As a result, in December, 2015, Cuba clamped down and reinstated limits on medical specialists leaving the country, arguing, according to a Reuters report, that the departure of medical specialists was having a serious effect on its universal and free healthcare programs. The new restriction extends to third-year residents, who along with their fully trained colleagues must seek Health Ministry approval before they can leave the country.
The drain was exacerbated by the American policy, known as the Cuban Medical Professional Parole Program, which existed since 2006. In January this policy was cancelled.
Supporters of the regime argue that Cuba has every reason to prevent the mass exodus of expensively trained medical specialists, and asking them to serve five years or so before they can leave, as a way of repaying the country for that investment. According to my Cuban observer friend, the exodus is mainly for economic reasons, but it has obvious political connotations and impact.
“People who did not live during the heyday of the revolution have become more pragmatic,” he observed.
Dissatisfaction reigns among many professionals, even when the government doubled the monthly wage of many doctors, who complained during the belt-tightening years of the 1990s – euphemistically called “the special period” – of earning not much more than unskilled workers, and a lot less than those who receive tips in the tourist industry.
“I could spend half my salary of $60 just on vegetables,” complained one doctor friend, noting that when the subsidized shops have little to offer, shoppers have to buy more expensive produce in the non-subsidized markets.
Some professionals, including university professors, will moonlight as guides in the tourist industry, earning more in tips in a day or two than they earn for a full month in their day jobs. Some doctors who can do so arrange to work only a few hours a day so they can work elsewhere, or not at all – a form of protest reflecting widespread dissatisfaction. To be fair, even among those who complain there is tremendous pride that Cuba has asserted its independence and carved its own path, resisting U.S. neo-colonialism in its various forms.
Meanwhile, Cuban society is ageing. Combined with the brain drain of people in their most productive years, families are having fewer children. Cooperative farming is not attracting the numbers, since, according to friends, people in the provinces want to use their education for less physically demanding occupations than farming, and want to live in Havana.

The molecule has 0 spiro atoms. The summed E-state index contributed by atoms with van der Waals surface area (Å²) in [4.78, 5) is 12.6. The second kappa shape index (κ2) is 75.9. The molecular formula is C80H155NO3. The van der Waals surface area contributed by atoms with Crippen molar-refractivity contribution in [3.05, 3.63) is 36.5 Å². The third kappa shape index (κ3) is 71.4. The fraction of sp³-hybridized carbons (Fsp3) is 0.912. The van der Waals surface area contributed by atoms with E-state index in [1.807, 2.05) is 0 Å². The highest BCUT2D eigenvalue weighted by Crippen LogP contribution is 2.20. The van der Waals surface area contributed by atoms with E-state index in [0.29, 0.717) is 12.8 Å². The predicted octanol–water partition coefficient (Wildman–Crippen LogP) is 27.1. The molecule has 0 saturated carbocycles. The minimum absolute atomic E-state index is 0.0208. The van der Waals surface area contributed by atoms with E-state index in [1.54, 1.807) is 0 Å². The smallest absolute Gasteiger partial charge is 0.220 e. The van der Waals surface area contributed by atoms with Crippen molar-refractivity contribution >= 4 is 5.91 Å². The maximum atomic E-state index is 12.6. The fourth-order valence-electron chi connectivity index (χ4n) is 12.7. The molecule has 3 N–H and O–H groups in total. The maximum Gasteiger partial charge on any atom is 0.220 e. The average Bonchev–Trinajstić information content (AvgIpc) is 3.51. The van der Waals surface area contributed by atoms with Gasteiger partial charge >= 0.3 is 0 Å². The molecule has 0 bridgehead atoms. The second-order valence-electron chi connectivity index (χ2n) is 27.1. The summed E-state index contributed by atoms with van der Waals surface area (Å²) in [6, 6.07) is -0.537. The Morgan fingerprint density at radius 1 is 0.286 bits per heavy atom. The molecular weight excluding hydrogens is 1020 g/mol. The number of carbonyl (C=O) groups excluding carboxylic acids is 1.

These issues are absent from the media. Although it recently allowed internet hotspots to open at various locations in Havana, they can be used only for emails, and the $3 or more cost of an Internet access card for most Cubans who earn as little as $15 a month is prohibitive. Turn on the government-run TV, or read the party newspaper, Granma, and there is little beyond bland declarations and blatant agit-prop.
Says my observer/friend: “In a society that is supposed to be about solidarity, based on ideas and values, not business and profit, it’s disturbing when the official discussion is aloof from what people are thinking and talking about, and this works against real unity.” But in spite of this realization, there is no sign of any fundamental change.
“The party will not accept open discussion of real issues, and won’t encourage or allow discussion in the media,” our observer friend stressed. There is no equivalent, at least outside party circles, of a movement to replicate the glasnost and perestroika policies – openness and political and economic reforms – introduced by Mikhail Gorbachev in 1985, which paved the way for Soviet Communism to implode.
A pilot program was underway in Old Havana offering free home Internet to some 2,000 residents for two months before the start of billing for the service.
However, the elites in the party and army, who according to friends, are the only segments of society that are doing well enough economically to be comfortable with the status quo, show no signs of relenting from hard-line positions that would allow substantive change when it comes to Internet access and enable Cubans to join most of the world in the free exchange of ideas and opinions.
The Raul Castro government’s priority is maintaining a strong Cuban culture and a socialist society and preserving and strengthening values of sharing and building a society of cooperation that is at the heart of
The ruling elite is committed to resisting major changes that could mean a return of American cultural, political, and economic imperialism. And much of this will play out in any future talks on ending the crippling U.S. economic boycott.